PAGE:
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RE: California Plan Stamping

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The issues I've reported and BORPELS responses have actually happened. I gave my name on the later case where the non-engineer was misrepresenting himself so that BORPELS would contact me with the decision on the matter. They never did contact me and the non-professional knows it was me who turned him in. In fact, he requested that I not plan check his future projects since he does not understand why I reported him to BORPELS and the registration board appears not to have done much more than make him change the company name from his full name to his initials.
California is experiencing a money crunch (and I assume most states are in the same boat) and BORPELS was to be disbanded and their authority given to the Department of Consumer Affairs (which currently keeps track of licensing for all professionals and specialties in the state). My wife is a nurse and her nursing registration board was also to be dismantled. However, it appears that the Governor has lost his efforts to consolidate all licensing issues (including investigations of complaints) into one office under Consumer Affairs and BORPELS is still in business. I can only guess that their funding was severely cut. In fact, we just received a call from my wife's nursing union to remind us that here dues can not be used in California for any political lobbying as per the Governor. The only way to support government intervention by the Union's in the state is for the union member to donate money and they ask for anything the member can give per her or his pay period.
I heard from another engineer who has contacts in BORPELS who confirms that their authority is severely limited by the size of the staff and the importance of the complaints made. This leaves us open to a great deal of abuse with little intervention as we had in the past. However, let me say that in the past there were times when BORPELS was strongly accused of abusing their power over the engineering community - its a damned if you do and damned if you don't but we need some representation that will help bring balance and fairness to our practice in this state.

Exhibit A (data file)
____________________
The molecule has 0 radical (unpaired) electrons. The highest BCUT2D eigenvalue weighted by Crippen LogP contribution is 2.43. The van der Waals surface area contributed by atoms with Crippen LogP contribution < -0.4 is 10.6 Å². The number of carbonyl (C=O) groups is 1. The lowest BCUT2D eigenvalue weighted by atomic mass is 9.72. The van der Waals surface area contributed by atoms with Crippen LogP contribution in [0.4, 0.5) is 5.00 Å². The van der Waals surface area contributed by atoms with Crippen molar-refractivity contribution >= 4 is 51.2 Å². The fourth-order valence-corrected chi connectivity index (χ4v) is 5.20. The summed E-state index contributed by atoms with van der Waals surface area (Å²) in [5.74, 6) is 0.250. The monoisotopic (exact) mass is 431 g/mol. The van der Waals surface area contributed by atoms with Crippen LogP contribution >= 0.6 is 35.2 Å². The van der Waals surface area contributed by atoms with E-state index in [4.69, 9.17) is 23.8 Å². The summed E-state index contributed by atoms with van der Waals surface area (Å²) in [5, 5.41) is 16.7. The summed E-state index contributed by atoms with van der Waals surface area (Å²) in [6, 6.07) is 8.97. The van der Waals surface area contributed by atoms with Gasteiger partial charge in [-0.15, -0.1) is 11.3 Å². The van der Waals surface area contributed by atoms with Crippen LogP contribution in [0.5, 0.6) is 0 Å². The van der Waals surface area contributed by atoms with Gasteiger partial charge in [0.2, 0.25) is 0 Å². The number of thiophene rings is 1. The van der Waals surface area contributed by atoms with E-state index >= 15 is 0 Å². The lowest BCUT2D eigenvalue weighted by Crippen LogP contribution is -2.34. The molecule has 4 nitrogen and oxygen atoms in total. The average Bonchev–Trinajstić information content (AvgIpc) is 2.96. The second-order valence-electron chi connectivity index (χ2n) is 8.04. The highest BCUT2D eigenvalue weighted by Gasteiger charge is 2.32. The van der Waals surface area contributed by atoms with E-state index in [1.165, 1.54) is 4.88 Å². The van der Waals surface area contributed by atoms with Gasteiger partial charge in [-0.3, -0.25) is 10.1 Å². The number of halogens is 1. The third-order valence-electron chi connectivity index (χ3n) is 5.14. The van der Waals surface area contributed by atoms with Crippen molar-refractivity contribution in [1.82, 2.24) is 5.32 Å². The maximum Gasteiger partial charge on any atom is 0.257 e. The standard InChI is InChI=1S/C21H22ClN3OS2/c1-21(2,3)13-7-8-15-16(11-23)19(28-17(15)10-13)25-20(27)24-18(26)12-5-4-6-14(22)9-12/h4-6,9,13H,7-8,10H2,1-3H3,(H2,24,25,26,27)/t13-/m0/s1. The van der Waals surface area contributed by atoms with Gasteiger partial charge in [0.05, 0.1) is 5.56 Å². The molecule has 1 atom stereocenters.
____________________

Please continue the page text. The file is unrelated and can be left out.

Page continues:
Stan, as to your comment related to some Architects that understand truss analysis: I apologize, you are correct. There are a lot of savvy Architects out there who understand structures and many of them are Polytechnic graduates. NEVER use never in a sentence (or ALWAYS). In this instance, the Architect is simply earning a few extra dollars putting his stamp on the truss calculations. I liked the client who hired me and the choice to change the truss company was done by the framer because he could obtain delivery in a shorter time frame. I had warned the owner, designer and framer not to use this truss company during our pre-construction meeting and was forced to invoice the client for the hours of additional work needed to justify the framers work. I told her that I would help her collect it from the framer or the truss company since the location and details for all drag trusses were clearly indicated on the drawings but ignored by the truss company.

The bottom line is that most of the work done to improve building codes is intended to improve life safety and performance. The intent is defeated once regulations are not adhered to and unqualified professionals are allowed to place their approval on work without responsibility until failure or death occurs. Engineers had regulations to mitigate possible hazards, while Architects are not responsible or held such until after the damage occurs. This is a giant gap in the credibility of building codes and the desire to improve quality of construction without unnecessarily penalizing the public for our lack of compromise.



Dennis S. Wish, PE
California Professional Engineer
Structural Engineering Consultant (Photo Blog) (Launch to Professional Discussion Blogs)


760.564.0884 (office - fax)

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